Door CoordinatorToday’s Quick Question came up recently with regard to the materials of components used on fire door assemblies:

Are all products installed as components of a fire door assembly required to be made of steel?

This question was based on instructions received by a fire door inspector to check each door coordinator using a magnet to confirm that the material was steel.  If you’re not familiar with door coordinators, their purpose is to coordinate the closing sequence of a pair of doors – where required for the doors to close and latch properly.  If the doors latch independently and there is no astragal or other item that could affect the operation of the doors, the coordinator is not needed.

There is no requirement in NFPA 80 for coordinators to be made of a specific material, the standard states only that: Where the closing of a pair of doors requires the standing door to close before the active door, a coordinating device shall be installed.  However, all components installed as part of a fire door assembly must be labeled, listed, or classified, unless NFPA 80 states otherwise.  These components are typically tested to UL 10C – Standard for Positive Pressure Fire Tests of Door Assemblies.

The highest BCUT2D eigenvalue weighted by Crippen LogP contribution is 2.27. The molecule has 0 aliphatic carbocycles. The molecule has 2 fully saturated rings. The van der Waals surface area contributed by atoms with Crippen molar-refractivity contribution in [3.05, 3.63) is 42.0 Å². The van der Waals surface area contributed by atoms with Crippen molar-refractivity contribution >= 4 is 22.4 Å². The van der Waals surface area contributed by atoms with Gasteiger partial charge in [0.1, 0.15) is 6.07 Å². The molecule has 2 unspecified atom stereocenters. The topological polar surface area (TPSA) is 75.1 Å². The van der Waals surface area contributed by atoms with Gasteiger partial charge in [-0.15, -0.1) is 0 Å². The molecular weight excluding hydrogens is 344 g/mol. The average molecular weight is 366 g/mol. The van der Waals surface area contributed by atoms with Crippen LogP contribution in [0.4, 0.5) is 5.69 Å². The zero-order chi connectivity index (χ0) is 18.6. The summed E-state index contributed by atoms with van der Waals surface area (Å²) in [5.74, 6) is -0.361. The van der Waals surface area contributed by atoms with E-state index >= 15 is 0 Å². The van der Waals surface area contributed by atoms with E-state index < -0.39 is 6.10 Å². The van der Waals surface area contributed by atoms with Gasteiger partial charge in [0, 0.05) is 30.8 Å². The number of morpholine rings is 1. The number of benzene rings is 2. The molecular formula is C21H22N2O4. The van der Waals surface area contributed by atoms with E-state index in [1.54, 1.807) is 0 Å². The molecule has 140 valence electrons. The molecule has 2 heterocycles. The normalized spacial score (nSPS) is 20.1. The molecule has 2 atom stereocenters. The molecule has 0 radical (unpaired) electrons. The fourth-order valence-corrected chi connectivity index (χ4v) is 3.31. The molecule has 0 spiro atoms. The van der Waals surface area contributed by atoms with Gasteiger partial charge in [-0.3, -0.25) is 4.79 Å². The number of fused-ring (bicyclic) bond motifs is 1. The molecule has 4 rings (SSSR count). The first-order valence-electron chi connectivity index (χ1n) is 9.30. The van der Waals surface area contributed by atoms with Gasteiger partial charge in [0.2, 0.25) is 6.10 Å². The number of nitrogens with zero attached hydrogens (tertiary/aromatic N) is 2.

There are many hardware items fabricated from aluminum or other materials, that have been successfully tested to UL 10C and are acceptable for use as a component of a fire door assembly.  This can be verified – along with any limitations of the listings – by using the Product IQ database from UL.  In UL’s directory you can search for a particular product, and there is additional information on a separate page for the related product category.  Here is an example of the Ives coordinator certificate of compliance.

Any questions?

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